Preparing for the Test & Practice Tests
- the Psychometric Entrance Test
More than 80% of Psychometric test examinees report that they took a preparatory course before the test. There is no easy way to assess the benefit of taking such a course as opposed to preparing for the test on one’s own, but results show that the benefit of preparatory courses for examinees who took the test more than once is only slightly greater than the benefit of independent preparatory study - about 15 points (report 405). These results are similar to those of previously published research on the Psychometric Entrance Test (report 232, report 218) and also to results published in international studies (for example on the SAT, the American equivalent of the Psychometric Entrance Test).
It should be noted that it’s impossible to draw decisive conclusions from these studies as to the best way to prepare for the test. Nevertheless, they may indicate how much a course can contribute relative to independent study and help candidates reach a decision regarding whether to invest large sums of money in preparation or make do with less expensive private study.
Almost everybody who takes a test the result of which will have a significant effect on their life feels some degree of tension. This phenomenon is not necessarily a problem. Research has shown that a moderate level of tension actually increases one’s ability to concentrate when preparing for the test, as well as during the test itself. However, for some people the level of tension is too high: they feel genuine anxiety before tests, and this interferes with their ability to prepare for and take any test. This phenomenon, known as “test anxiety” can have physical manifestations, including stomachache, headaches, nausea, sweating, shortness of breath, diarrhea and racing pulse. It may have emotional manifestations, such as fear of failing the test, strong worries about the consequences of failing, or fear of disappointing others (parents, friends, etc.). These concerns may result in an inability to function. Test anxiety may also manifest itself in poor cognitive functioning, such as difficulty in understanding the requirements of the test, difficulty in demonstrating one’s knowledge and ability, forgetfulness, confusion, failure to concentrate and blackout. In addition, test anxiety may be a self-fulfilling prophecy: worrying about not being able to function during the test creates anxiety, which in turn increases the chances of dysfunction.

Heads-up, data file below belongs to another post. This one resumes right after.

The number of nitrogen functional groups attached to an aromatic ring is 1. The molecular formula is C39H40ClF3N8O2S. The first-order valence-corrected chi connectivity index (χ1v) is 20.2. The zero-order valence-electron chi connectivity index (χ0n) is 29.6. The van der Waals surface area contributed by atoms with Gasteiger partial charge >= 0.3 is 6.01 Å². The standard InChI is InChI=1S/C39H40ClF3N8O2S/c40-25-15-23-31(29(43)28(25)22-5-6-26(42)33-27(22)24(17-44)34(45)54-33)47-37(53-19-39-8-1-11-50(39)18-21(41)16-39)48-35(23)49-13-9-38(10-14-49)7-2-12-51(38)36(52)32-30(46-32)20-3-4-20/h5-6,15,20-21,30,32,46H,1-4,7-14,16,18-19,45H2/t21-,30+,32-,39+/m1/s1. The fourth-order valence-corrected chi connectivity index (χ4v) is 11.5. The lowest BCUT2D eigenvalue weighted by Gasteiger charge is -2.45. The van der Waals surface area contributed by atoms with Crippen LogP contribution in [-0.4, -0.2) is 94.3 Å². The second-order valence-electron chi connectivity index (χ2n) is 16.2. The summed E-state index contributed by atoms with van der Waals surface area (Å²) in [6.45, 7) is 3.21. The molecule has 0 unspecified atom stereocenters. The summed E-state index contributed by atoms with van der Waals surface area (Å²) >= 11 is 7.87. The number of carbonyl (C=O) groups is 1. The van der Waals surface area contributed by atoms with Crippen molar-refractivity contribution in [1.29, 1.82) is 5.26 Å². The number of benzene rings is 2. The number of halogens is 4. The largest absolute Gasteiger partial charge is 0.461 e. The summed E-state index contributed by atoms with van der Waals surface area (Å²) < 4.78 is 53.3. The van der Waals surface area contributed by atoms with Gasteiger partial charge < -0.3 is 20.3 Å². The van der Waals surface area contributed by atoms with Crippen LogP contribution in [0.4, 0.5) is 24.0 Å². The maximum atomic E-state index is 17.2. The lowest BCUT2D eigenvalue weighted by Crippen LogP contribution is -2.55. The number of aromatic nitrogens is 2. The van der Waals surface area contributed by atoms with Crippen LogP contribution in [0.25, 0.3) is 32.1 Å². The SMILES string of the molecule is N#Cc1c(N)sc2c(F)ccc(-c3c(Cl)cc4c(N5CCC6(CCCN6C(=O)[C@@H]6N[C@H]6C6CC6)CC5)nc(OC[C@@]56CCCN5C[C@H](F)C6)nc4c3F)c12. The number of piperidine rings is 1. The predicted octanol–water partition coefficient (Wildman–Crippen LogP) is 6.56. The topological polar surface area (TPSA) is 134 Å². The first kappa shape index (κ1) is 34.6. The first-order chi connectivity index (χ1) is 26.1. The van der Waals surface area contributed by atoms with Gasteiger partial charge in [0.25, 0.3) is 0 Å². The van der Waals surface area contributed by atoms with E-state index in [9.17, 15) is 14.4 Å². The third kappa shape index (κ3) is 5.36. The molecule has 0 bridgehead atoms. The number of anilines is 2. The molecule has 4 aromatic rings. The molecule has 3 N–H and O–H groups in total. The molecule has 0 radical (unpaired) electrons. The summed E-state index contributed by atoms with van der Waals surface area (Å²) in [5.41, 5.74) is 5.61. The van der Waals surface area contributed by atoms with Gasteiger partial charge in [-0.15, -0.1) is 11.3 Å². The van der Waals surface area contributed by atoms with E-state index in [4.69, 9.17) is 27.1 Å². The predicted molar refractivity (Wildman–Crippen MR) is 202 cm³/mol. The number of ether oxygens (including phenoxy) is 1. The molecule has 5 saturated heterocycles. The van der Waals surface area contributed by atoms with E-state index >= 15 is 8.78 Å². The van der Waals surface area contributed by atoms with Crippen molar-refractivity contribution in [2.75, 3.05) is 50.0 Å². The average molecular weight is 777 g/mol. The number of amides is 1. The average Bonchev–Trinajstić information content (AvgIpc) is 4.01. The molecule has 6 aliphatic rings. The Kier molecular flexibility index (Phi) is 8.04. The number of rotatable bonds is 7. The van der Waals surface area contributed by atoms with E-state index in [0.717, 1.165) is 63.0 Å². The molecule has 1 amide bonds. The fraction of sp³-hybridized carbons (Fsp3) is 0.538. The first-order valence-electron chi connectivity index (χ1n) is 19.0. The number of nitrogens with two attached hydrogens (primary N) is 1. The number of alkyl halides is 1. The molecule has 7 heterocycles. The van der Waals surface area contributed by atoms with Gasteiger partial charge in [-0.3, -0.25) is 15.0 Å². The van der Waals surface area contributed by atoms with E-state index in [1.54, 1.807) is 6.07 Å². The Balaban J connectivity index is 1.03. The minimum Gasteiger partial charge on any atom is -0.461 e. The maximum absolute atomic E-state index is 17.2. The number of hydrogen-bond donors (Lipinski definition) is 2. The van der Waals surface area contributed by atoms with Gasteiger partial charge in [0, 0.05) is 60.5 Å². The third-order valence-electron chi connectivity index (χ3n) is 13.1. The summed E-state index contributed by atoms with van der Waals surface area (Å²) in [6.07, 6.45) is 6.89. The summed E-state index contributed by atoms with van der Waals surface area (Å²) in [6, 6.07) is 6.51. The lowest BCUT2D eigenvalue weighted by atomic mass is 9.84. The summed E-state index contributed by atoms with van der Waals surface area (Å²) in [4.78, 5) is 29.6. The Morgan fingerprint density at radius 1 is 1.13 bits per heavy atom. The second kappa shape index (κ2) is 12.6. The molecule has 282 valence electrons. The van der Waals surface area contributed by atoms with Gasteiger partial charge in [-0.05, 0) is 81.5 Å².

Test anxiety is much more widespread than is commonly believed. Some people who experience it think they are the only ones who suffer from such anxiety and are thus embarrassed to share their feelings with those around them. However, sharing such feelings can be a very helpful way of dealing with them and also reducing worry about others’ negative reactions. Moreover, today there are many good methods for handling test anxiety. Experts in the field suggest a range of techniques for relaxation before and during tests, including breathing exercises, guided imagery and more. In some cases, when these techniques are not sufficient and a candidate suffers from severe anxiety, it may be worth seeking additional professional help. Specialists help those who suffer from test anxiety to identify and neutralize the causes of the anxiety and to relate realistically to the test by seeing it as a task to be dealt with, not a dangerous enemy. This can help limit the negative physical and psychological reactions that interfere with preparing for and taking the test, and may even remove them altogether.
These recommendations are intended to provide you with general principles that are suitable in most cases. They are recommendations, not rules, and you are not obliged to follow them.
Set a target score - it is worth determining what score you need for admission to the program in which you want to study. This will enable you to set a target and decide how much you want to invest in preparation.
Familiarize yourself with the test - it is advisable to become familiar with the format of the test, the types of questions it contains and the instructions for examinees. This will reduce your anxiety and enable you to take the test without unnecessary delays.
Obtain study material - you can buy study and practice material for the Psychometric Entrance Test or obtain it from friends. NITE guarantees the quality of the study material that it develops (samples and explanations of test questions; Compumetry), but cannot guarantee the quality of commercial preparatory material available for sale. It should be noted that not all material available is of equal quality. Each instruction manual stresses different types of question and different techniques for solving them, so it is worth using a variety of instructional materials.
Study conditions - you should prepare a quiet, comfortable study area far away from distractions such as computers and telephones. Make sure to study when you are relaxed, well fed, and rested. When practicing solving a section or a complete test, try to do so in conditions as similar as possible to the conditions of the test itself.
Group support - if you don’t like to study alone, try to find friends you enjoy studying with. It’s a good idea to tell people in your immediate environment (friends, family) that you are in the middle of preparing for the test, and get their much-needed support, such as encouragement or help with studying. You can also get support from internet forums dealing with preparation for the test.